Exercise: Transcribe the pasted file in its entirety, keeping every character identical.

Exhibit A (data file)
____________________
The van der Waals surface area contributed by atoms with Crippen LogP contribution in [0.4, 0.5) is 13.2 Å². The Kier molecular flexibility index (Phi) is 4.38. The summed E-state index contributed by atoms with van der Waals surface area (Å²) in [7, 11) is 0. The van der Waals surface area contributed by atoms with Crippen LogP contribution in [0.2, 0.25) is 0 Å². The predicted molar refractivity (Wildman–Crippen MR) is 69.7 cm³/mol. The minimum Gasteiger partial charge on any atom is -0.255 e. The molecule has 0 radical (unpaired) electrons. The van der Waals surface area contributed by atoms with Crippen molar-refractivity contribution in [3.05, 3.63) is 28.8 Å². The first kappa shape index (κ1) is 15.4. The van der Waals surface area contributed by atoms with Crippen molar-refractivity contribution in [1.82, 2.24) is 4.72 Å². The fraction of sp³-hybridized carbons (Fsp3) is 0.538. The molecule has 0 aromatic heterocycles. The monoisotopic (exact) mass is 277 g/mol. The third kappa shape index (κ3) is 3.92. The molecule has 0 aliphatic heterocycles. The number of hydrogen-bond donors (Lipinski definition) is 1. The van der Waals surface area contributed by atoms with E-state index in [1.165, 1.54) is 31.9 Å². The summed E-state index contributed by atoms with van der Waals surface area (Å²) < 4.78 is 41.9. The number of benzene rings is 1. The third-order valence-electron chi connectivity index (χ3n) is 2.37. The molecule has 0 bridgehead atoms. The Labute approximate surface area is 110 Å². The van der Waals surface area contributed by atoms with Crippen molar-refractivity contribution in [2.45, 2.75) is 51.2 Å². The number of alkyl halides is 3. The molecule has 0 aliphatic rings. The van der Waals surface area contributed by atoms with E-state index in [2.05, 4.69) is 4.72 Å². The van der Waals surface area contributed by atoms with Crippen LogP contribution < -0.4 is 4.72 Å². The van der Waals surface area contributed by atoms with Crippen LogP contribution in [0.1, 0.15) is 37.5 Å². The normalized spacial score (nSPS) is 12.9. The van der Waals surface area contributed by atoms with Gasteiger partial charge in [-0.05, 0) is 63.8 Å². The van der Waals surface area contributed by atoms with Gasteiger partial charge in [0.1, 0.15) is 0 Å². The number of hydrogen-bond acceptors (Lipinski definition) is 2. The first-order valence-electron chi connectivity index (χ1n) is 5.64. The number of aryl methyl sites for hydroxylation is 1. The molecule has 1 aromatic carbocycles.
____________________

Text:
The van der Waals surface area contributed by atoms with Crippen LogP contribution in [0.4, 0.5) is 13.2 Å². The Kier molecular flexibility index (Phi) is 4.38. The summed E-state index contributed by atoms with van der Waals surface area (Å²) in [7, 11) is 0. The van der Waals surface area contributed by atoms with Crippen LogP contribution in [0.2, 0.25) is 0 Å². The predicted molar refractivity (Wildman–Crippen MR) is 69.7 cm³/mol. The minimum Gasteiger partial charge on any atom is -0.255 e. The molecule has 0 radical (unpaired) electrons. The van der Waals surface area contributed by atoms with Crippen molar-refractivity contribution in [3.05, 3.63) is 28.8 Å². The first kappa shape index (κ1) is 15.4. The van der Waals surface area contributed by atoms with Crippen molar-refractivity contribution in [1.82, 2.24) is 4.72 Å². The fraction of sp³-hybridized carbons (Fsp3) is 0.538. The molecule has 0 aromatic heterocycles. The monoisotopic (exact) mass is 277 g/mol. The third kappa shape index (κ3) is 3.92. The molecule has 0 aliphatic heterocycles. The number of hydrogen-bond donors (Lipinski definition) is 1. The van der Waals surface area contributed by atoms with E-state index in [1.165, 1.54) is 31.9 Å². The summed E-state index contributed by atoms with van der Waals surface area (Å²) < 4.78 is 41.9. The number of benzene rings is 1. The third-order valence-electron chi connectivity index (χ3n) is 2.37. The molecule has 0 bridgehead atoms. The Labute approximate surface area is 110 Å². The van der Waals surface area contributed by atoms with Crippen molar-refractivity contribution in [2.45, 2.75) is 51.2 Å². The number of alkyl halides is 3. The molecule has 0 aliphatic rings. The van der Waals surface area contributed by atoms with E-state index in [2.05, 4.69) is 4.72 Å². The van der Waals surface area contributed by atoms with Crippen LogP contribution < -0.4 is 4.72 Å². The van der Waals surface area contributed by atoms with Crippen LogP contribution in [0.1, 0.15) is 37.5 Å². The normalized spacial score (nSPS) is 12.9. The van der Waals surface area contributed by atoms with Gasteiger partial charge in [-0.05, 0) is 63.8 Å². The van der Waals surface area contributed by atoms with Gasteiger partial charge in [0.1, 0.15) is 0 Å². The number of hydrogen-bond acceptors (Lipinski definition) is 2. The first-order valence-electron chi connectivity index (χ1n) is 5.64. The number of aryl methyl sites for hydroxylation is 1. The molecule has 1 aromatic carbocycles.